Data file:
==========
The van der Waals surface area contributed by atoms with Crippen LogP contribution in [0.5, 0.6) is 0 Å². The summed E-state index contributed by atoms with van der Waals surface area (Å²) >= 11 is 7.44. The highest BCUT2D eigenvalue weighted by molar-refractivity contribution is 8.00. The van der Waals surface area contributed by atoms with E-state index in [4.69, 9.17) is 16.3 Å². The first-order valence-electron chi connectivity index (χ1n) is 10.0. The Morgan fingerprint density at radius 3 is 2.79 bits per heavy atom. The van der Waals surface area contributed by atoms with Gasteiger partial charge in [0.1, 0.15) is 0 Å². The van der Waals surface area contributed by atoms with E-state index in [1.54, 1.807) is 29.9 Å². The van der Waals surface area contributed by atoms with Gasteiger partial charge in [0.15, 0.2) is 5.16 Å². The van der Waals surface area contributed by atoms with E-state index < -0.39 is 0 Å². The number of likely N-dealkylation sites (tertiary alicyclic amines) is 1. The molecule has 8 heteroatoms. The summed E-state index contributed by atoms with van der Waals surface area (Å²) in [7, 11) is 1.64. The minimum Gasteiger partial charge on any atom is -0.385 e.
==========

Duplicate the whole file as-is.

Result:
The van der Waals surface area contributed by atoms with Crippen LogP contribution in [0.5, 0.6) is 0 Å². The summed E-state index contributed by atoms with van der Waals surface area (Å²) >= 11 is 7.44. The highest BCUT2D eigenvalue weighted by molar-refractivity contribution is 8.00. The van der Waals surface area contributed by atoms with E-state index in [4.69, 9.17) is 16.3 Å². The first-order valence-electron chi connectivity index (χ1n) is 10.0. The Morgan fingerprint density at radius 3 is 2.79 bits per heavy atom. The van der Waals surface area contributed by atoms with Gasteiger partial charge in [0.1, 0.15) is 0 Å². The van der Waals surface area contributed by atoms with E-state index in [1.54, 1.807) is 29.9 Å². The van der Waals surface area contributed by atoms with Gasteiger partial charge in [0.15, 0.2) is 5.16 Å². The van der Waals surface area contributed by atoms with E-state index < -0.39 is 0 Å². The number of likely N-dealkylation sites (tertiary alicyclic amines) is 1. The molecule has 8 heteroatoms. The summed E-state index contributed by atoms with van der Waals surface area (Å²) in [7, 11) is 1.64. The minimum Gasteiger partial charge on any atom is -0.385 e.